One day, while sitting on a hillside, looking down upon the flock and reflecting on how much he hated them, a ewe of singular appearance detached herself from the group and approached the shepherd. The shepherd did not like this. "This is not right," he thought, "This is not sheep-like."

This had all the earmarks of guff.

When she stood before him, the ewe said "Excuse me, sir, a moment of your time?"

Here you must bear in mind that, were you to be a shepherd for many years, you might have seen many things stranger than a talking sheep. For that matter, if you live long enough, without regard to occupation, you will find the years to have greatly diminished your capacity for surprise.

"All right," said the shepherd, "But know that I am not a man for guff."

"And certainly, none is intended" replied the sheep respectfully.

"We are concerned," she said, "We notice that each day you carry a single sheep into the wood, and then that sheep is seen and heard no more. What's up with that?" She waited patiently for his reply.

After some consideration, the shepherd said "Those sheep have sacrificed themselves in a great cause."

"And what cause would that be, boss?" asked the ewe.

"The cause of selfless patriotism," he answered, "Their sacrifice ensures the welfare of the flock." He paused and looked reverently at the sky. "In their sacrifice they are made noble and saintly," he said.

"Saintly," said the ewe, "As in 'dead'?"

"Quite," replied the shepherd, "The highest form of patriotism."

"Well, I'm all for patriotism," said the sheep, "Still, I wonder, boss: if we keep up all this noble sacrifice, won't the entire flock disappear eventually?" She smiled to indicate that she meant no offense, but the shepherd took no notice.

Shepherds are blind to the faces of sheep.

"I guess," he replied, "But we will have demonstrated our resolve."

The ewe stood silent for a moment, then asked "If you don't mind, boss, what is your part in all this saintliness?"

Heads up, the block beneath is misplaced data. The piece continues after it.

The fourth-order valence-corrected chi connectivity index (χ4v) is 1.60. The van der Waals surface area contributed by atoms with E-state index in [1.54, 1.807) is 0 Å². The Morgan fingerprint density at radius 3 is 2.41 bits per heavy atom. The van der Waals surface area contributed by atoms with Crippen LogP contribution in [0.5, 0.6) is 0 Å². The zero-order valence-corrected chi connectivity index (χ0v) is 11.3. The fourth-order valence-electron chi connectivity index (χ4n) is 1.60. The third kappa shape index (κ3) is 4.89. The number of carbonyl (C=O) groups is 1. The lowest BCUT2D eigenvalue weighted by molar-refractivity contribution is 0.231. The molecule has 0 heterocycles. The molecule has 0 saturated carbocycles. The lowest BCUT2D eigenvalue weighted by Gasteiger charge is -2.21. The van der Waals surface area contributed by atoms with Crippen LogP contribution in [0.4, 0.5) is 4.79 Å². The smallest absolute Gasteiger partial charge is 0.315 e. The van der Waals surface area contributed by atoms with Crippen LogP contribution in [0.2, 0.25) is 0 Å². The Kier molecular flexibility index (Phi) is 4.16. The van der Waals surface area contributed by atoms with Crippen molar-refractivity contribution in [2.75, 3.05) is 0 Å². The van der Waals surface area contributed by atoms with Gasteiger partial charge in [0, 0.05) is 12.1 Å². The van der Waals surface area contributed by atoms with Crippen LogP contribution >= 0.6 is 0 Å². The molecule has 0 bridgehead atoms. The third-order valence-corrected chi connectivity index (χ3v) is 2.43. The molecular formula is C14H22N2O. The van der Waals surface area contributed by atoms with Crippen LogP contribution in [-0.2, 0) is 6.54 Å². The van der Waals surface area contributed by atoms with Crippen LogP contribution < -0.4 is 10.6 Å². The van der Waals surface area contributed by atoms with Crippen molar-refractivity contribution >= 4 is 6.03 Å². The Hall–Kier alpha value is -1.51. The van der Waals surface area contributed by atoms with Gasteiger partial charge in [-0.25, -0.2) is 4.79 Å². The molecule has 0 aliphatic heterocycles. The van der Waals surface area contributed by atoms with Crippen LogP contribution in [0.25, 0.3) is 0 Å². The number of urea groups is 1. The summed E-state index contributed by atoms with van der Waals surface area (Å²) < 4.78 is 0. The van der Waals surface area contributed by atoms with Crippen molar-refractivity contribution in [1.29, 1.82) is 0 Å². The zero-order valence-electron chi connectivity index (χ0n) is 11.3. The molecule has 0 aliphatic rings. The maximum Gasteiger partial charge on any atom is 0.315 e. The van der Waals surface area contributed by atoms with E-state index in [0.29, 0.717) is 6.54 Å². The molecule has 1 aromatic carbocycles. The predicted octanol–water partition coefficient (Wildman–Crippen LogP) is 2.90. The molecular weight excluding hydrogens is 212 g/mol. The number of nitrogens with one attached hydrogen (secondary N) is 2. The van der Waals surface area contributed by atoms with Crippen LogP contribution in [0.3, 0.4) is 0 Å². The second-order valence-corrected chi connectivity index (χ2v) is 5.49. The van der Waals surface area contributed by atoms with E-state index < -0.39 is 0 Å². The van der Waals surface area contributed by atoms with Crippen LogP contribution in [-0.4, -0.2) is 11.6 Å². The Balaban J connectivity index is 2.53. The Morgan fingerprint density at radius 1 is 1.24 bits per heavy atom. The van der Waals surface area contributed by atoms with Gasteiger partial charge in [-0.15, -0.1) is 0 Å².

"My part," said the shepherd, arising and reaching for his crook, "Is having to listen to... GUFF FROM INSOLENT SHEEP!" And he swung the crook at the ewe, but missed, and she trotted quickly back to the flock.

Afterwards, the shepherd became aware of an increasing hubbub of activity surrounding the upstart ewe. For the remainder of the day she went among the flock, gathering them into tight lanolin clusters, and engaging them in what appeared to be deep and earnest conversation. The shepherd strained to eavesrop but heard only uninformative "Baaas."

Shepherds are deaf to the words of sheep.

It made him nervous, but he could think of little to do about it. Still, he thought, if nothing else he had at least identified tomorrow's offering.

The following morning, the shepherd awoke to find the flock gone.

He searched for them in dazed disbelief. They were nowhere upon the graze. Finally, not knowing what to think , he went into the wood.

There, upon a stump in the clearing, he found a large strip of tree bark covered with crude lettering the color of the surrounding berry bushes:

"Goodbye, boss," it read, "Sorry we're not as patriotic as you. We've gone to find some other way to be saintly."

As he read, he became aware of shuffling noises among the trees. Then a wolf stepped into the clearing. Then another. And then another and another.

And then they made him saintly.

In the noisy and untidy haste of his canonization, the shepherd had had no opportunity to read the last line of the message:

"We may be sheep, but we're not crazy."


Hank Blakely